The relationship between a caregiver and their ill or aging family member is a special one. Caregivers dedicate a lot of time and energy to support the health and well-being of their loved one.
Every caregiver knows that one day, their role will come to an end. However, since the everyday responsibilities of caregiving can take up so much effort and time, many people don’t have a plan for when their loved one passes away.
Losing your family member after acting as their caregiver can be a complicated and difficult process, but the most important thing to remember is that you’re not alone.
Every caregiver will one day go through the loss of their loved one. When this time comes, there are a few steps you can take in order to support your own healing and honor your family member at the same time.
Make Space for All Feelings
You can expect a flood of emotions when a family member passes away. While grief and sadness are some of the most present emotions during this time, there can also be a sense of relief for caregivers who saw firsthand what their family members had to go through each day.
If your loved one was in pain or uncomfortable leading up to their passing, it’s normal to feel relieved that they are no longer suffering. Additionally, if you’ve been caring for them for many years, it’s also normal to experience a sense of relief for yourself.
Caregiving can be an enriching experience, but it can also be draining and take your attention away from other aspects of your life. Try not to feel guilt for any of the complex emotions you experience toward your loved one’s passing, and allow yourself grace to feel everything.
Join a Support Group
One of the best ways to cope with loss of any kind is to stay connected with others. Grieving the loss of your family member is hard enough without feeling isolated and misunderstood.
Try researching some support groups in your area that are specifically designed for caregivers experiencing loss. You will be able to build relationships with others in the same situation, gain greater perspective through the stories of other group members, and develop new coping strategies.
Additionally, your presence and point of view might even make a significant difference in another caregiver’s healing process.
Seek Individual Therapy
If working through grief privately feels more natural to you than communing with others, finding a therapist who specializes in bereavement could make a massive difference.
Having an unbiased and neutral individual to express your feelings to can be extremely useful, especially if many of your close family members and friends are also experiencing grief at the same time.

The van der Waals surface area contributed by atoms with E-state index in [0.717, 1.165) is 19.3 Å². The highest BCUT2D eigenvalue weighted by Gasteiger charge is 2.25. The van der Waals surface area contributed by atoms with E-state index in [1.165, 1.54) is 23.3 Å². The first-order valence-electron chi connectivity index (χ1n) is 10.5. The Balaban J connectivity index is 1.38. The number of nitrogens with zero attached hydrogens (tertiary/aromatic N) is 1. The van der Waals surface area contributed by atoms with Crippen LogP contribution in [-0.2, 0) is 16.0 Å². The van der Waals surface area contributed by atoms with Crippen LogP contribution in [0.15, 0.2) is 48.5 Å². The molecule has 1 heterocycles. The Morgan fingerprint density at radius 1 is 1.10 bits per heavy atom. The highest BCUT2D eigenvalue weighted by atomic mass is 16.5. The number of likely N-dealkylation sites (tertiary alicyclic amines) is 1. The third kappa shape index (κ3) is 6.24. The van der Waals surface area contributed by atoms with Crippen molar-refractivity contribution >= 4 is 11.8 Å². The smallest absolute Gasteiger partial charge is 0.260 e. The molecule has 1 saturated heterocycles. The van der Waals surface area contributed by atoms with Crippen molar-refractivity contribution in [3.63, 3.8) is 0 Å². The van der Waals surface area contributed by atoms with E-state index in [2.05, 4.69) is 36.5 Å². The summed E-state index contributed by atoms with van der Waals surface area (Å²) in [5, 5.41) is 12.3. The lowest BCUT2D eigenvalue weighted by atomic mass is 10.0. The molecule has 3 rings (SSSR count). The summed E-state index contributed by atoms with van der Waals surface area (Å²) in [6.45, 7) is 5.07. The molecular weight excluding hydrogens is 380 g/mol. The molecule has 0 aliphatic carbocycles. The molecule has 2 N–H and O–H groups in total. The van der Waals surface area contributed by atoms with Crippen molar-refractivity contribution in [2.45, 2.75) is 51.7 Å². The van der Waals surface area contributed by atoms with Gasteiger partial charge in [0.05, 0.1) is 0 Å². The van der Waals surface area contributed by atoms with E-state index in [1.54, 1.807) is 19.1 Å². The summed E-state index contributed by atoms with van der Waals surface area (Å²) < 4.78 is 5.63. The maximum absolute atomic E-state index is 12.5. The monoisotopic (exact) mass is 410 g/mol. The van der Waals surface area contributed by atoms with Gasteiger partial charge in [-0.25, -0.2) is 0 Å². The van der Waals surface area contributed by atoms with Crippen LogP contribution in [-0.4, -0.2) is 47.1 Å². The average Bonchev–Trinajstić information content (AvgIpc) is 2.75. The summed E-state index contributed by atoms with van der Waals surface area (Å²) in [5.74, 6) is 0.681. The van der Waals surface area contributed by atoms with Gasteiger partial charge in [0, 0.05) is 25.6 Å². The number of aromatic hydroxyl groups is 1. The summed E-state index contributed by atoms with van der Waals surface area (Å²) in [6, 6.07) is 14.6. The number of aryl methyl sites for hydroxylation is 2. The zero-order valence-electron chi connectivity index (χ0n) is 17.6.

While it’s important to spend time with other loved ones who are coping with the same loss, it’s also helpful to be able to talk to someone who has an outside opinion. Your therapist will have a great deal of experience working with people in your situation and can suggest personalized tools to help you cope and move on.
Lean on Your Support System
When your loved one passes away, and you’re dealing with grief, trust that your closest friends and confidants will want to be there for you.
Don’t worry too much about keeping your emotions private; allow your friends to help you, just like you would want to do for them if the situation were reversed. You may even find that your friendships grow deeper when you allow yourself to lean on them in this difficult time.
Keep up Daily Routines
Losing a loved one causes a massive shift in your everyday life, especially if you were their part-time or full-time caregiver. Not only will your emotional well-being be shifted, but your physical routines will be interrupted as well.
While it’s natural for your life to change after a family member passes away, try your best to keep some kind of daily routine as you grieve. Loss can feel very heavy, but maintaining a sense of purpose from day to day can help to support a more positive mental state.
Depending on what you feel up to, a daily routine could include anything from regular exercise and three regular mealtimes to simply making sure that you brush your teeth and make your bed each morning.
Find Ways to Honor Their Memory
As you’re grieving your loved one, don’t try to get them off your mind. Instead, channel your feelings into honoring them. This could look like playing their favorite music, reading their favorite book, or donating to a cause they cared about.
Losing your family member as a caregiver is never easy, but by taking a few steps to face the grieving process head-on, you can make things a bit gentler for yourself.
If you or your family member is considering in-home care as part of a plan to age in place, contact Family Matters In-Home Care today for a free consultation. Our team is dedicated to supporting your family and helping older adults enjoy life in the comfort of their own home for as long as possible.
Some of the services offered by Family Matter In-Home Care include: Alzheimer’s & Dementia Care, Bed & Wheelchair Transfer Assistance, Companionship, Housekeeping & Meal Preparation, Personal Care, Recovery Care, and Transportation.